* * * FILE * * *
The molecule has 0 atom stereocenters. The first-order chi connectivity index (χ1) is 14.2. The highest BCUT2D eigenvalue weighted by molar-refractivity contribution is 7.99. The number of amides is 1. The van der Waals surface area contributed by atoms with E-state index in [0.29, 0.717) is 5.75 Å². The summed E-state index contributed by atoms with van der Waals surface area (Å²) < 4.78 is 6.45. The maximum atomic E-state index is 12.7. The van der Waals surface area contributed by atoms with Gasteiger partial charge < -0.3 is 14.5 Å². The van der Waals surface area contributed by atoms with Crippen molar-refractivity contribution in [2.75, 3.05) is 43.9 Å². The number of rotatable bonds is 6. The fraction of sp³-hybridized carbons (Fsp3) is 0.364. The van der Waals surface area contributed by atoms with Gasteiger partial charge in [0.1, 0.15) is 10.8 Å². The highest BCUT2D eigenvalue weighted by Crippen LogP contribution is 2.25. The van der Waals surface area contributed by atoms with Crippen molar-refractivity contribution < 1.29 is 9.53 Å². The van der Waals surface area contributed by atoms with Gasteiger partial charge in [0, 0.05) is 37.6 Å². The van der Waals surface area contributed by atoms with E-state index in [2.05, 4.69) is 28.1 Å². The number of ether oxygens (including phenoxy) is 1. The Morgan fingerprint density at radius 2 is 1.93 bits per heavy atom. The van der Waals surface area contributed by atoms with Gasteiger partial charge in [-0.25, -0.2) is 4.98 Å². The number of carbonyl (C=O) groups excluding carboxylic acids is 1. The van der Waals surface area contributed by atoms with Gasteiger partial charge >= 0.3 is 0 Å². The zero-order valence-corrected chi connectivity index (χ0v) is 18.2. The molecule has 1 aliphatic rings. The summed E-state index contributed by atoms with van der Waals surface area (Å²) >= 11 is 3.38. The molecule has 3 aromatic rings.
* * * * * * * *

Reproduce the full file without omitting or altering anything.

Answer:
The molecule has 0 atom stereocenters. The first-order chi connectivity index (χ1) is 14.2. The highest BCUT2D eigenvalue weighted by molar-refractivity contribution is 7.99. The number of amides is 1. The van der Waals surface area contributed by atoms with E-state index in [0.29, 0.717) is 5.75 Å². The summed E-state index contributed by atoms with van der Waals surface area (Å²) < 4.78 is 6.45. The maximum atomic E-state index is 12.7. The van der Waals surface area contributed by atoms with Gasteiger partial charge < -0.3 is 14.5 Å². The van der Waals surface area contributed by atoms with Crippen molar-refractivity contribution in [2.75, 3.05) is 43.9 Å². The number of rotatable bonds is 6. The fraction of sp³-hybridized carbons (Fsp3) is 0.364. The van der Waals surface area contributed by atoms with Gasteiger partial charge in [0.1, 0.15) is 10.8 Å². The highest BCUT2D eigenvalue weighted by Crippen LogP contribution is 2.25. The van der Waals surface area contributed by atoms with Crippen molar-refractivity contribution < 1.29 is 9.53 Å². The van der Waals surface area contributed by atoms with Gasteiger partial charge in [0, 0.05) is 37.6 Å². The van der Waals surface area contributed by atoms with E-state index in [2.05, 4.69) is 28.1 Å². The number of ether oxygens (including phenoxy) is 1. The Morgan fingerprint density at radius 2 is 1.93 bits per heavy atom. The van der Waals surface area contributed by atoms with Gasteiger partial charge in [-0.25, -0.2) is 4.98 Å². The number of carbonyl (C=O) groups excluding carboxylic acids is 1. The van der Waals surface area contributed by atoms with Gasteiger partial charge >= 0.3 is 0 Å². The zero-order valence-corrected chi connectivity index (χ0v) is 18.2. The molecule has 1 aliphatic rings. The summed E-state index contributed by atoms with van der Waals surface area (Å²) >= 11 is 3.38. The molecule has 3 aromatic rings.